A chance for Tech fans to finally realize the Pirate’s ship has sailed


It is fair to say that Mike Leach and the Texas Tech football program will forever be linked. After all, the success the two entities enjoyed during the 2000s not only revolutionized college football but also gave each the type of national notoriety that neither had gained before or has been able to achieve in the years thereafter.

But since the moment Leach was fired in December of 2009, his ghost has hung over the program like a fog and for many Red Raiders who pine away for the halcyon days of the Pirate’s rule in Lubbock, it’s been nearly impossible to move on.  In fact, in each of the two most recent head coaching searches for Tech football, a significant portion of the Red Raider fan base (including some very influential people) have been staunchly in support of bringing Leach back.  Of course, that hasn’t happened and for many, neither has the closure on the Leach era.

But now, after years of being adversaries in the court of public opinion, Texas Tech and Leach will finally lock horns where it matters, on the football field, as the Red Raiders will square off with Leach’s Mississippi State Bulldogs in the Auto Zone Liberty Bowl on December 28 in Memphis.

Hopefully, this game will provide much-needed closure to the Leach era and the ensuing controversy surrounding his departure.

Of course, in the interest of ratings, ESPN will play up the connection between Leach and Tech and if they are smart, they will bring back up the controversies surrounding not only Adam James and the electrical shed but also Leach’s lawsuit against Texas Tech University for money he feels he’s owed for the 2009 season.  And sure, there’s a 100% chance that Leach himself will bring up the fact that he still has not received the full salary that he believes is rightfully his for that season.

But big picture, this is finally an opportunity for Tech fans to put everything that has to do with Mike Leach into a box and store it on the shelves of our long-distant memories.  That’s because this matchup comes at the precise right moment for moving on; a moment when the Texas Tech football fan base is united behind its new leader, Joey McGuire, and has hope for the future; something that has been lacking for nearly a decade.

Sure, when you are stuck with a coach in Tommy Tuberville who never truly wanted to be a Red Raider, when you watch a coach who is in over his head like Kliff Kingsbury, or when you have to live through two-plus seasons with an underqualified coach such as Matt Wells, it’s easy to ruminate on the Leach years and refuse to let go of the dream that he could one day make a triumphant return.  But with Joey McGuire having already won over the hearts of almost every Red Raider, Leach should become just another former coach.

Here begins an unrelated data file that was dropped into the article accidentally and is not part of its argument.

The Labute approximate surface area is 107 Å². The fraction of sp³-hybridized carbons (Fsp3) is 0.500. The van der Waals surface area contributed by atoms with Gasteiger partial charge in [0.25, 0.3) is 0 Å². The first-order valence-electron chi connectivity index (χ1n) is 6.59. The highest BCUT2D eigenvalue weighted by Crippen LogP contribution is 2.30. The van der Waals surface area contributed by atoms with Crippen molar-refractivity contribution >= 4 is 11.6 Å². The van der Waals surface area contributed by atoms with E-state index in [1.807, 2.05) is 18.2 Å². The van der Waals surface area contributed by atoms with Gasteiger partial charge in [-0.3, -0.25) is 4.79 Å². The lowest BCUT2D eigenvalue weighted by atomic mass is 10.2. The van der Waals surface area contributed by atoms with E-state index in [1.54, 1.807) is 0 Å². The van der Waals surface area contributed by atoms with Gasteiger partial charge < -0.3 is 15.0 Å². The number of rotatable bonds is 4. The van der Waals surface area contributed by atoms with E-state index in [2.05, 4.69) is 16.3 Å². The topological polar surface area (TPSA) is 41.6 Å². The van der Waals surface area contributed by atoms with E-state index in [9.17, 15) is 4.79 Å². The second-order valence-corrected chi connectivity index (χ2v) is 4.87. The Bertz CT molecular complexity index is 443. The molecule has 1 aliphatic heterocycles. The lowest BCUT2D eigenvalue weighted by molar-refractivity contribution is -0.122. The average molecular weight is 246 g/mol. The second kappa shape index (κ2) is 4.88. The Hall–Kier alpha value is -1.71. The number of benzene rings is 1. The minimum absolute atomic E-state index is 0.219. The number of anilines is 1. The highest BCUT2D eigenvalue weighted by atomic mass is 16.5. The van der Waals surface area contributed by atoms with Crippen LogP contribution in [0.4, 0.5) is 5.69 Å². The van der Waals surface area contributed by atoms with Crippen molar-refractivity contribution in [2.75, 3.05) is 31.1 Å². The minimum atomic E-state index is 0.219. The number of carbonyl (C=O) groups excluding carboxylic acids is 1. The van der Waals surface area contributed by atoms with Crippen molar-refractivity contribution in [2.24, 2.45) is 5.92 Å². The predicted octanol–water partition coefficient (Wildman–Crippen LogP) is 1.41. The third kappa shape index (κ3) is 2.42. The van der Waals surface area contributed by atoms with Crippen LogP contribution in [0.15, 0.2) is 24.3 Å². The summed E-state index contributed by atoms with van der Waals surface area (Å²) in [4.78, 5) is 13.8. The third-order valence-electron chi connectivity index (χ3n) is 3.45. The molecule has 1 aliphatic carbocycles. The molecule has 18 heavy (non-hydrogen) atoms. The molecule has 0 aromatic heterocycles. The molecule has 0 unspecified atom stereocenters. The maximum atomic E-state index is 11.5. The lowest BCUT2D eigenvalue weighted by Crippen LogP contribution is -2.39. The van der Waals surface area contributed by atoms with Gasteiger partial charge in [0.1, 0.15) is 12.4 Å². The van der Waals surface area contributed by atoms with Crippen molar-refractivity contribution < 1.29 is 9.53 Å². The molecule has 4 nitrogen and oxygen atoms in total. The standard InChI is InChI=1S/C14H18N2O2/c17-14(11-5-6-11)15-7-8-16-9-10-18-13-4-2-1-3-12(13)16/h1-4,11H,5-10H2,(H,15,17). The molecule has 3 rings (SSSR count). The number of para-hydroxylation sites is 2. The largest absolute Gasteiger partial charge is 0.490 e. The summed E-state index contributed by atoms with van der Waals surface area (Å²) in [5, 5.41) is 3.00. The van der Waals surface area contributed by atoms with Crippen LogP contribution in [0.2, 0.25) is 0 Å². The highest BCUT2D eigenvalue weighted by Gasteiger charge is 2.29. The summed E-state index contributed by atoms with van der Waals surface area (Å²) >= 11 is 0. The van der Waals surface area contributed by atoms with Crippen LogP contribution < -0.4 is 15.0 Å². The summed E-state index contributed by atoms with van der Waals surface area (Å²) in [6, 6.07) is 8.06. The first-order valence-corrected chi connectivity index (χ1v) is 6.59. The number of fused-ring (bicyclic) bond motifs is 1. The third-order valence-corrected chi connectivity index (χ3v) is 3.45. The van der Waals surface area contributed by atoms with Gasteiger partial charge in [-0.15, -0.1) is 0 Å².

There’s no more reason for any Texas Tech football fan to continue to swoon over Leach as so many have in the years since his departure.  The simple fact is that a reunion isn’t going to be in the cards.

At age 60, Leach could be at his final coaching stop, and given that McGuire has a six-year deal in place with the Red Raiders, even if things go horribly wrong for the new boss in Lubbock, by the time Tech will be in search of a new head coach, Leach’s career could be on its final legs as he will be in his mid-60s.

This could be the one and only time that Tech will square off with Leach.  Sure, these two programs are set to meet in 2028 and 2029 but by then, it seems highly unlikely that Leach will still be leading the Bulldogs.

After all, he’s just 11-12 overall and 7-11 against SEC teams during his time in Starkville and it seems as if life in the nation’s top conference is going to be more than his “Air Raid” attack can handle given that the spread offense is no longer unique or revolutionary enough to give his teams enough of a tactical advantage to overcome the personnel disadvantage they experience most weeks in SEC play.

So we should enjoy this game as one against an old familiar friend but no longer should any Red Raider fan look to Leach as the one that got away.  The truth is that his time in Lubbock was on thin ice when it met its expiration and a two-decade run in the Hub City was likely never in the cards for a man who was openly flirting with programs such as Washington and Miami and who was openly feuding with his superiors at Tech.  The writing was on the wall, we were just all too drunk on success to be able to read it.

Now, some 12 years later, we finally get to have the long-awaited matchup with Leach on the gridiron and that adds some major intrigue to a bowl game that would otherwise be just another December sports time kill.

But more importantly, let this be the final chapter in the Leach story at Texas Tech.  The Pirate’s ship has sailed off to other ports and it is time that those still flying the skull and crossbones around the South Plains should lower those flags and move on.  For this game, Leach is the enemy and we can all unite in support of Tech against him.  After that, he needs to be nothing more than a memory as we turn the page to a new and exciting era of Texas Tech football.

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